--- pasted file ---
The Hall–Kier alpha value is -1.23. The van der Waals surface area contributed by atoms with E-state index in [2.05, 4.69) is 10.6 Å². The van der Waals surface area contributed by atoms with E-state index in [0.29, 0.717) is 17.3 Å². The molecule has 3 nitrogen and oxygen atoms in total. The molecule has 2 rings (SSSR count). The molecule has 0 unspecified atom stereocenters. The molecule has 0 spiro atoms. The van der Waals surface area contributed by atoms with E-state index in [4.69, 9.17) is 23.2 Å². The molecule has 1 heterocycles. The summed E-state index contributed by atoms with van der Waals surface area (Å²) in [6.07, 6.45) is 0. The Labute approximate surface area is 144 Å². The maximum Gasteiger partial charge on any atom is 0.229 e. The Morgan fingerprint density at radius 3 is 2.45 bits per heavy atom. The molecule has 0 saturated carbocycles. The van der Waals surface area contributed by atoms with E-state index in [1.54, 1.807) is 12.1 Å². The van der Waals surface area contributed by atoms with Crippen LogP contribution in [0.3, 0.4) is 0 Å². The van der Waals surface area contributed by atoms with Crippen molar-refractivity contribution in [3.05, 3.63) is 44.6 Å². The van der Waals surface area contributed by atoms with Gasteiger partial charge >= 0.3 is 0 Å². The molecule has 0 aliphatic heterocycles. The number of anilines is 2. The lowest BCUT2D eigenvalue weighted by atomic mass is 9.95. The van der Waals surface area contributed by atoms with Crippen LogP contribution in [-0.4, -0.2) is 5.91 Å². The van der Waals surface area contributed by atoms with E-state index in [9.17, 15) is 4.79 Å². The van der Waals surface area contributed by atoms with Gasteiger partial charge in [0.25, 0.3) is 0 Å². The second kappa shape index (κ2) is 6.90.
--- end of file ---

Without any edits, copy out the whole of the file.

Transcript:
The Hall–Kier alpha value is -1.23. The van der Waals surface area contributed by atoms with E-state index in [2.05, 4.69) is 10.6 Å². The van der Waals surface area contributed by atoms with E-state index in [0.29, 0.717) is 17.3 Å². The molecule has 3 nitrogen and oxygen atoms in total. The molecule has 2 rings (SSSR count). The molecule has 0 unspecified atom stereocenters. The molecule has 0 spiro atoms. The van der Waals surface area contributed by atoms with E-state index in [4.69, 9.17) is 23.2 Å². The molecule has 1 heterocycles. The summed E-state index contributed by atoms with van der Waals surface area (Å²) in [6.07, 6.45) is 0. The Labute approximate surface area is 144 Å². The maximum Gasteiger partial charge on any atom is 0.229 e. The Morgan fingerprint density at radius 3 is 2.45 bits per heavy atom. The molecule has 0 saturated carbocycles. The van der Waals surface area contributed by atoms with E-state index in [1.54, 1.807) is 12.1 Å². The van der Waals surface area contributed by atoms with Crippen LogP contribution in [0.3, 0.4) is 0 Å². The van der Waals surface area contributed by atoms with Crippen molar-refractivity contribution in [3.05, 3.63) is 44.6 Å². The van der Waals surface area contributed by atoms with Gasteiger partial charge >= 0.3 is 0 Å². The molecule has 0 aliphatic heterocycles. The number of anilines is 2. The lowest BCUT2D eigenvalue weighted by atomic mass is 9.95. The van der Waals surface area contributed by atoms with Crippen LogP contribution in [-0.4, -0.2) is 5.91 Å². The van der Waals surface area contributed by atoms with E-state index in [9.17, 15) is 4.79 Å². The van der Waals surface area contributed by atoms with Gasteiger partial charge in [0.25, 0.3) is 0 Å². The second kappa shape index (κ2) is 6.90.